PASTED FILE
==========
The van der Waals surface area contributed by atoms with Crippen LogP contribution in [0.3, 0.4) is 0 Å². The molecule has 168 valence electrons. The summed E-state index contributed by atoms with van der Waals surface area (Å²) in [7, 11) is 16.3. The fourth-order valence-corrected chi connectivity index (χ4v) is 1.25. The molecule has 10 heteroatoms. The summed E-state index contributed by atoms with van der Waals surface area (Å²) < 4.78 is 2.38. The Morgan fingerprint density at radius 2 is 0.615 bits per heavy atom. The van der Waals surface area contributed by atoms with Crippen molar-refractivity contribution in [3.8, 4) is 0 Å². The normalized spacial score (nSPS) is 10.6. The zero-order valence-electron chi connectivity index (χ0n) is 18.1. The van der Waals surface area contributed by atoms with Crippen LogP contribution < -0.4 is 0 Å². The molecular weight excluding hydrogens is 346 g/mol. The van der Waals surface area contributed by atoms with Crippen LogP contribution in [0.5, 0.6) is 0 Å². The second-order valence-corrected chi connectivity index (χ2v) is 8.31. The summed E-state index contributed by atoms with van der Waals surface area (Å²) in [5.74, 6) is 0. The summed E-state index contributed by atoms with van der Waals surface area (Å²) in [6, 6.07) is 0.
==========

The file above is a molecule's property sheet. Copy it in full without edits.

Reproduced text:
The van der Waals surface area contributed by atoms with Crippen LogP contribution in [0.3, 0.4) is 0 Å². The molecule has 168 valence electrons. The summed E-state index contributed by atoms with van der Waals surface area (Å²) in [7, 11) is 16.3. The fourth-order valence-corrected chi connectivity index (χ4v) is 1.25. The molecule has 10 heteroatoms. The summed E-state index contributed by atoms with van der Waals surface area (Å²) < 4.78 is 2.38. The Morgan fingerprint density at radius 2 is 0.615 bits per heavy atom. The van der Waals surface area contributed by atoms with Crippen molar-refractivity contribution in [3.8, 4) is 0 Å². The normalized spacial score (nSPS) is 10.6. The zero-order valence-electron chi connectivity index (χ0n) is 18.1. The van der Waals surface area contributed by atoms with Crippen LogP contribution < -0.4 is 0 Å². The molecular weight excluding hydrogens is 346 g/mol. The van der Waals surface area contributed by atoms with Crippen LogP contribution in [0.5, 0.6) is 0 Å². The second-order valence-corrected chi connectivity index (χ2v) is 8.31. The summed E-state index contributed by atoms with van der Waals surface area (Å²) in [5.74, 6) is 0. The summed E-state index contributed by atoms with van der Waals surface area (Å²) in [6, 6.07) is 0.